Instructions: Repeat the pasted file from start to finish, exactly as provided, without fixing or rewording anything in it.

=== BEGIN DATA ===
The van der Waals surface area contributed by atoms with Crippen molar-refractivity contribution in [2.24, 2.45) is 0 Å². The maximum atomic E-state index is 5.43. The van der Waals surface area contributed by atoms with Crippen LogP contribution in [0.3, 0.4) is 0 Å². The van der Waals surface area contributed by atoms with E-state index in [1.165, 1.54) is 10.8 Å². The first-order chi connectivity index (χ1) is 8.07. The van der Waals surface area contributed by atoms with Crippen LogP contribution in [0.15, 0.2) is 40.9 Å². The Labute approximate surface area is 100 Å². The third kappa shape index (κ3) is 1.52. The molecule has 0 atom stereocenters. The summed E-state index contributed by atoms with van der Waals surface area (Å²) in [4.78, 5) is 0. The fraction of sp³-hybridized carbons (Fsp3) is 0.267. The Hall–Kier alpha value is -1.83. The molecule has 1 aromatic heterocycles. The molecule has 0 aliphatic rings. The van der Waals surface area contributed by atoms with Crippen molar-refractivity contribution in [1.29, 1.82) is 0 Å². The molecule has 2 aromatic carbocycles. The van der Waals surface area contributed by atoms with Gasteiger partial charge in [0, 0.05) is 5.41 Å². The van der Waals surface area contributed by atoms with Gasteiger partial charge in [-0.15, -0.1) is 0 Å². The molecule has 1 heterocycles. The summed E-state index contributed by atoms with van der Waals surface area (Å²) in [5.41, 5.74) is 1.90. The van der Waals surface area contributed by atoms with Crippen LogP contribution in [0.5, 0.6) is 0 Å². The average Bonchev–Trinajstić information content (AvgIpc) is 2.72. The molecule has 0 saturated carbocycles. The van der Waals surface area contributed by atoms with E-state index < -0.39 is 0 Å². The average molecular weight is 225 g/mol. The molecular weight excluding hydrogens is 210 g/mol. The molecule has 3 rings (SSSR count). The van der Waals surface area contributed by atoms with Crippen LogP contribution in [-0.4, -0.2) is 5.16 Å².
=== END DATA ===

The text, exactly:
The van der Waals surface area contributed by atoms with Crippen molar-refractivity contribution in [2.24, 2.45) is 0 Å². The maximum atomic E-state index is 5.43. The van der Waals surface area contributed by atoms with Crippen LogP contribution in [0.3, 0.4) is 0 Å². The van der Waals surface area contributed by atoms with E-state index in [1.165, 1.54) is 10.8 Å². The first-order chi connectivity index (χ1) is 8.07. The van der Waals surface area contributed by atoms with Crippen LogP contribution in [0.15, 0.2) is 40.9 Å². The Labute approximate surface area is 100 Å². The third kappa shape index (κ3) is 1.52. The molecule has 0 atom stereocenters. The summed E-state index contributed by atoms with van der Waals surface area (Å²) in [4.78, 5) is 0. The fraction of sp³-hybridized carbons (Fsp3) is 0.267. The Hall–Kier alpha value is -1.83. The molecule has 1 aromatic heterocycles. The molecule has 0 aliphatic rings. The van der Waals surface area contributed by atoms with Crippen molar-refractivity contribution in [1.29, 1.82) is 0 Å². The molecule has 2 aromatic carbocycles. The van der Waals surface area contributed by atoms with Gasteiger partial charge in [0, 0.05) is 5.41 Å². The van der Waals surface area contributed by atoms with Gasteiger partial charge in [-0.15, -0.1) is 0 Å². The molecule has 1 heterocycles. The summed E-state index contributed by atoms with van der Waals surface area (Å²) in [5.41, 5.74) is 1.90. The van der Waals surface area contributed by atoms with Crippen LogP contribution in [0.5, 0.6) is 0 Å². The average Bonchev–Trinajstić information content (AvgIpc) is 2.72. The molecule has 0 saturated carbocycles. The van der Waals surface area contributed by atoms with E-state index < -0.39 is 0 Å². The average molecular weight is 225 g/mol. The molecular weight excluding hydrogens is 210 g/mol. The molecule has 3 rings (SSSR count). The van der Waals surface area contributed by atoms with Crippen LogP contribution in [-0.4, -0.2) is 5.16 Å².